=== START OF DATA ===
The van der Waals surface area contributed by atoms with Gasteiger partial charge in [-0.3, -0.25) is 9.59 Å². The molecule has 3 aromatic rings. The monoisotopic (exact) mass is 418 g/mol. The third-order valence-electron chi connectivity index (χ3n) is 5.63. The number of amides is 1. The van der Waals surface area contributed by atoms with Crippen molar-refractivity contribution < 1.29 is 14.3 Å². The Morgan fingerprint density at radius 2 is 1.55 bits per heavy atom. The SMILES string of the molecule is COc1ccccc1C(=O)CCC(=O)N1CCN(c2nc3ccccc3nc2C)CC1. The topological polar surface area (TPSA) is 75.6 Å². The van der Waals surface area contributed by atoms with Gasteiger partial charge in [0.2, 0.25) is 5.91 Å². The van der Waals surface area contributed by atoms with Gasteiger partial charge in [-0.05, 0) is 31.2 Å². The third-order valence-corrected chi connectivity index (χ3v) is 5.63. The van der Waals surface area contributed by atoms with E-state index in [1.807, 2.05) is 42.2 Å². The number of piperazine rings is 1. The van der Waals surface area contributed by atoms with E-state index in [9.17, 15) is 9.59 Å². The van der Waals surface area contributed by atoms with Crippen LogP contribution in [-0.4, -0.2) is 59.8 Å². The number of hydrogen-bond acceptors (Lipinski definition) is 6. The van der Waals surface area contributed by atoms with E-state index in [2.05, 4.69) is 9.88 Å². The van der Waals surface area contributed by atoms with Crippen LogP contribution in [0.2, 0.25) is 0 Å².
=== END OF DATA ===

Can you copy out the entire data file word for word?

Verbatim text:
The van der Waals surface area contributed by atoms with Gasteiger partial charge in [-0.3, -0.25) is 9.59 Å². The molecule has 3 aromatic rings. The monoisotopic (exact) mass is 418 g/mol. The third-order valence-electron chi connectivity index (χ3n) is 5.63. The number of amides is 1. The van der Waals surface area contributed by atoms with Crippen molar-refractivity contribution < 1.29 is 14.3 Å². The Morgan fingerprint density at radius 2 is 1.55 bits per heavy atom. The SMILES string of the molecule is COc1ccccc1C(=O)CCC(=O)N1CCN(c2nc3ccccc3nc2C)CC1. The topological polar surface area (TPSA) is 75.6 Å². The van der Waals surface area contributed by atoms with Gasteiger partial charge in [0.2, 0.25) is 5.91 Å². The van der Waals surface area contributed by atoms with Gasteiger partial charge in [-0.05, 0) is 31.2 Å². The third-order valence-corrected chi connectivity index (χ3v) is 5.63. The van der Waals surface area contributed by atoms with E-state index in [1.807, 2.05) is 42.2 Å². The number of piperazine rings is 1. The van der Waals surface area contributed by atoms with E-state index in [9.17, 15) is 9.59 Å². The van der Waals surface area contributed by atoms with Crippen LogP contribution in [-0.4, -0.2) is 59.8 Å². The number of hydrogen-bond acceptors (Lipinski definition) is 6. The van der Waals surface area contributed by atoms with E-state index in [2.05, 4.69) is 9.88 Å². The van der Waals surface area contributed by atoms with Crippen LogP contribution in [0.2, 0.25) is 0 Å².